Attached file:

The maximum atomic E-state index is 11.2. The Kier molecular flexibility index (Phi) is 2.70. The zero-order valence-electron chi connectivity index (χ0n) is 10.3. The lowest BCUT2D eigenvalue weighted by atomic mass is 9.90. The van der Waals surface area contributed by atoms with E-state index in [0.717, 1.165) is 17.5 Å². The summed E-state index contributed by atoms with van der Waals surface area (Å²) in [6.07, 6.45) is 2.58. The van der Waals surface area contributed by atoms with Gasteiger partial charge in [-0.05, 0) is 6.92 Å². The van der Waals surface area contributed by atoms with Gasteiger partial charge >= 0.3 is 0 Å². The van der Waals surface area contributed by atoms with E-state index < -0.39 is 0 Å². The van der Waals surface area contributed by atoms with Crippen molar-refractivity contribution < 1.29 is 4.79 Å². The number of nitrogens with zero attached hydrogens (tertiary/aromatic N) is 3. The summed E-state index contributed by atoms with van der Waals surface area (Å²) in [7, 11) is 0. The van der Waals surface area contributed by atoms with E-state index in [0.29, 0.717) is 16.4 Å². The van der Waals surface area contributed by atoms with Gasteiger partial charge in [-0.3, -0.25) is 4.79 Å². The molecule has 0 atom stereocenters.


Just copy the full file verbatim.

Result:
The maximum atomic E-state index is 11.2. The Kier molecular flexibility index (Phi) is 2.70. The zero-order valence-electron chi connectivity index (χ0n) is 10.3. The lowest BCUT2D eigenvalue weighted by atomic mass is 9.90. The van der Waals surface area contributed by atoms with E-state index in [0.717, 1.165) is 17.5 Å². The summed E-state index contributed by atoms with van der Waals surface area (Å²) in [6.07, 6.45) is 2.58. The van der Waals surface area contributed by atoms with Gasteiger partial charge in [-0.05, 0) is 6.92 Å². The van der Waals surface area contributed by atoms with Gasteiger partial charge >= 0.3 is 0 Å². The van der Waals surface area contributed by atoms with E-state index < -0.39 is 0 Å². The van der Waals surface area contributed by atoms with Crippen molar-refractivity contribution < 1.29 is 4.79 Å². The number of nitrogens with zero attached hydrogens (tertiary/aromatic N) is 3. The summed E-state index contributed by atoms with van der Waals surface area (Å²) in [7, 11) is 0. The van der Waals surface area contributed by atoms with E-state index in [0.29, 0.717) is 16.4 Å². The van der Waals surface area contributed by atoms with Gasteiger partial charge in [-0.3, -0.25) is 4.79 Å². The molecule has 0 atom stereocenters.